DCEU’s Black Adam tackles social challenges under the guise of a modern superhero film.
“Black Adam critical reviews hide the cultural fears of an imperialistic social group watching Black men with power freeing a nation of economically-oppressed people of color.”
I hear the whining already and I am annoyed with the short-sighted comments polarizing what is a decent debut Justice Society film based in the DC Extended Universe.
In order of annoyance:
• I have not said anything about this film beyond these initial comments. I have not said that you had to be Black and being Black meant you were down for this film. I did not say this.
• If you are Black and you don’t like this film FOR WHATEVER YOUR REASON, I don’t give a damn. No one else does either. You are free to like or dislike whatever you want without needing a reason to do so.
Just like I am going to tell you why Black Adam is
• a brilliantly subversive commentary on the very nature of superheroic dynamics,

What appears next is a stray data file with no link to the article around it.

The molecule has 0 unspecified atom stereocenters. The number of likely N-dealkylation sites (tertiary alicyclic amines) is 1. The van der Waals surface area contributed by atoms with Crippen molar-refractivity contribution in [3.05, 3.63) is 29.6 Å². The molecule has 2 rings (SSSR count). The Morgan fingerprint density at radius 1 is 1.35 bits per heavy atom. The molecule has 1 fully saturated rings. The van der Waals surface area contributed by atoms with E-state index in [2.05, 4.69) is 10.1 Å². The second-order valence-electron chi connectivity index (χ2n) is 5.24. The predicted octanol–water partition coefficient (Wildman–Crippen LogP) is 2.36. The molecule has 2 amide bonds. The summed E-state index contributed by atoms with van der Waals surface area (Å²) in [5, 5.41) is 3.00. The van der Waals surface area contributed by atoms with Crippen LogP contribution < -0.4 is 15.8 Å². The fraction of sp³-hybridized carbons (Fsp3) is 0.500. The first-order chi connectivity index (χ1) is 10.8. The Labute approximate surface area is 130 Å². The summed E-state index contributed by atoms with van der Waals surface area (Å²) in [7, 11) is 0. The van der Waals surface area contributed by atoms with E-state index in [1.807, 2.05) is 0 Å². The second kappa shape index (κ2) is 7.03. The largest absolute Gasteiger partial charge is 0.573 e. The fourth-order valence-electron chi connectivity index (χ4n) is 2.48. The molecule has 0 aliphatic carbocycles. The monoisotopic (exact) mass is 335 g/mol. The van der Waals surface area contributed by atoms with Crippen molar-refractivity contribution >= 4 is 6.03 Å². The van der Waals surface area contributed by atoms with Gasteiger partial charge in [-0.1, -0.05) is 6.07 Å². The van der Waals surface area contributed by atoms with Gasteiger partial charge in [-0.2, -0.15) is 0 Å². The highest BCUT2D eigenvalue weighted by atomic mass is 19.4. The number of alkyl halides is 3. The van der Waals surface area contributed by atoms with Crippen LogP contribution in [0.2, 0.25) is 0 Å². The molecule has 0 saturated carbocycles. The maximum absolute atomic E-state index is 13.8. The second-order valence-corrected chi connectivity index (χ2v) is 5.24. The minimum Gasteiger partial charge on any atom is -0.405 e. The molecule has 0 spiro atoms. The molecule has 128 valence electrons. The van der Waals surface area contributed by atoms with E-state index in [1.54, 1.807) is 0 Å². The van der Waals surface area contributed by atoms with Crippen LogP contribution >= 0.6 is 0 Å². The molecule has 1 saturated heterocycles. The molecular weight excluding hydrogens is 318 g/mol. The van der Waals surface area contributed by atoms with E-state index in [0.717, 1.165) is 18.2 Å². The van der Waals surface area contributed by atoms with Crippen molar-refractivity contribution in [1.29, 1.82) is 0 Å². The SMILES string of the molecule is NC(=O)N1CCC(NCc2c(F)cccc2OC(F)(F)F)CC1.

• The strengths and weaknesses of government,
• The hidden horrors of the Suicide Squad’s leader, Amanda Waller,
• The subversively-reversed roles of Black actors and white roles in the film and
• The absolutely understated nature of Dwayne Johnson role in Black Adam, representing the depth of the rage of Brown and Black nations under the oppression of imperialistic, capitalistic hegemonies lasting centuries.
Because frankly, I don’t think you would see any of those things.
You missed the Batman analog in the role of Carter Hall, reclusive billionaire, socialite, and owner of a private spacecraft made of Nth metal. You missed Carter Hall’s relentless commitment to justice and his willingness to throw his body into the mix, leading by example and while he couldn’t beat Black Adam, it wasn’t for a lack of effort; the kind of effort any Black man doing any kind of meaningful work does, every day without recognition. Carter Hall played by Aldis Hodge is every Black man working whether it be a corporate gig or digging ditches, a focus on seeking and finding opportunity by any means necessary.